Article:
Like when I was in Chiang Mai, I generally found it hard to be productive in my room in Bali. I was staying along the very touristy Jalan Pantai Batu Bolong, and found that many of the cafes there were far too annoying, overpriced, bullshit instagram zones. Matra, a co-working space a short distance away, was none of those things, and quickly became my go-to choice for productivity.

Matra is a combined co-working and co-living space in Canggu, Bali, Indonesia. It’s open between 8AM-9PM, is fairly small, and can become quite busy during the day. Particularly between 9-5PM on weekdays (which I find ironic! One of the supposed draws of the ‘do your own thing’ digital nomad movement is to be able to escape ‘the daily grind’. I guess some people can’t give up their habits!)

The main room in Matra Co-working Space, Canggu. The main room in Matra Co-working Space, Canggu.

Like C.A.M.P. in Chiang Mai, Matra doesn’t have an entry fee of any kind - instead, they make their money from selling food, drinks, and access to the Wi-Fi. This means that if you have a data package that is sufficient for your needs, it’s essentially free for you. Matra is also a co-living space, meaning they make money from people staying here too - I think my friend Aiden was staying here before he had to leave Bali! There’s a pool, a few spaces to relax, a basic gym, and the rooms seem quite nice; all in all, it’s an attractive proposal for a place to stay.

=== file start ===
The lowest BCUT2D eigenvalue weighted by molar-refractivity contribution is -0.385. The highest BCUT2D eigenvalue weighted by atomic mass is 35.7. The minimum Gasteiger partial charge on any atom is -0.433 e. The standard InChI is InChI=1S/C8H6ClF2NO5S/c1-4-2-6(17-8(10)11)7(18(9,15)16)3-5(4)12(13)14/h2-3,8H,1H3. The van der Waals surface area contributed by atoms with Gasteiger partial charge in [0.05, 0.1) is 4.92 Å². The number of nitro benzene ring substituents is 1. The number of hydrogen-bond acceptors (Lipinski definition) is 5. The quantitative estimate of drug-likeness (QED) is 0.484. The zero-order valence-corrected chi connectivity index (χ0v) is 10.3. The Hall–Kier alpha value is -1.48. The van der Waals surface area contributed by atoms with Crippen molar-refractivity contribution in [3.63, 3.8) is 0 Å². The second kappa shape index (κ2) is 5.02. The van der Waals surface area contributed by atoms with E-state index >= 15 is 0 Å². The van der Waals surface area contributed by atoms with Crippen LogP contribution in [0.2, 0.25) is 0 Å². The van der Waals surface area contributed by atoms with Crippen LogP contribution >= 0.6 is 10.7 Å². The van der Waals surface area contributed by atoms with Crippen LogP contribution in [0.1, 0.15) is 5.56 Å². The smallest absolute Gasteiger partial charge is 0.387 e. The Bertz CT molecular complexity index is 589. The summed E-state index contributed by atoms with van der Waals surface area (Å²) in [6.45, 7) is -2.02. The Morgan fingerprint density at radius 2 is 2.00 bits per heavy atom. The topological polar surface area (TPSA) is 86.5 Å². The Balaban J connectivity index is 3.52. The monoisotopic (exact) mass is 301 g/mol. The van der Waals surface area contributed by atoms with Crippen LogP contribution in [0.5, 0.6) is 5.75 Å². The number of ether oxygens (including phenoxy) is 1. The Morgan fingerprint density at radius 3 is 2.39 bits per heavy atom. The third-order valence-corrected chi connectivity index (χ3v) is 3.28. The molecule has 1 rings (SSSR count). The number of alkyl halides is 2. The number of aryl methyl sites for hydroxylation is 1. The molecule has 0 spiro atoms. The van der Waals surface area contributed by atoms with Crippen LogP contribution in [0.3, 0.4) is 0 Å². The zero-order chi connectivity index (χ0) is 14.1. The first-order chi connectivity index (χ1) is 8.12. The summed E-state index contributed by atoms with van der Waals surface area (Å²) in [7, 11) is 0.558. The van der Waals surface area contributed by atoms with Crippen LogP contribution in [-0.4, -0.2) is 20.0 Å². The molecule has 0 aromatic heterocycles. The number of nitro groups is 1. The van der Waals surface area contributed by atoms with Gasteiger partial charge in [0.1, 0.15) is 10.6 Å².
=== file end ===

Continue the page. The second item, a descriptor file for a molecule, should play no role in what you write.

Matra Co-living's Pool Matra Co-living’s Pool (for residents only?).

There are eight or so along the north window (these are my favourite), as well as a collection of desks in a square position in the north and east sides of the room. In the middle of the room are two closed off rooms with blinds, which seems to be the favourite spots, presumably because it reduces eye strain, but also because it’s quieter and perhaps cooler (the main room has the windows open, creating a pleasant breeze which I like, but which lets in the noise from the outside). Every desk has several power sockets so that you can power your devices and they are plentiful - for instance, in the 8 seats against the north wall, there are 12 plugs. There’s also a bar outside the entrance, where you can order food and drinks to eat within the co-working space - the prices are very reasonable considering it’s the main source of income for the space.

A desk at the west end of the space. There are plugs on the floor. A desk at the west end of the space. There are plugs on the floor.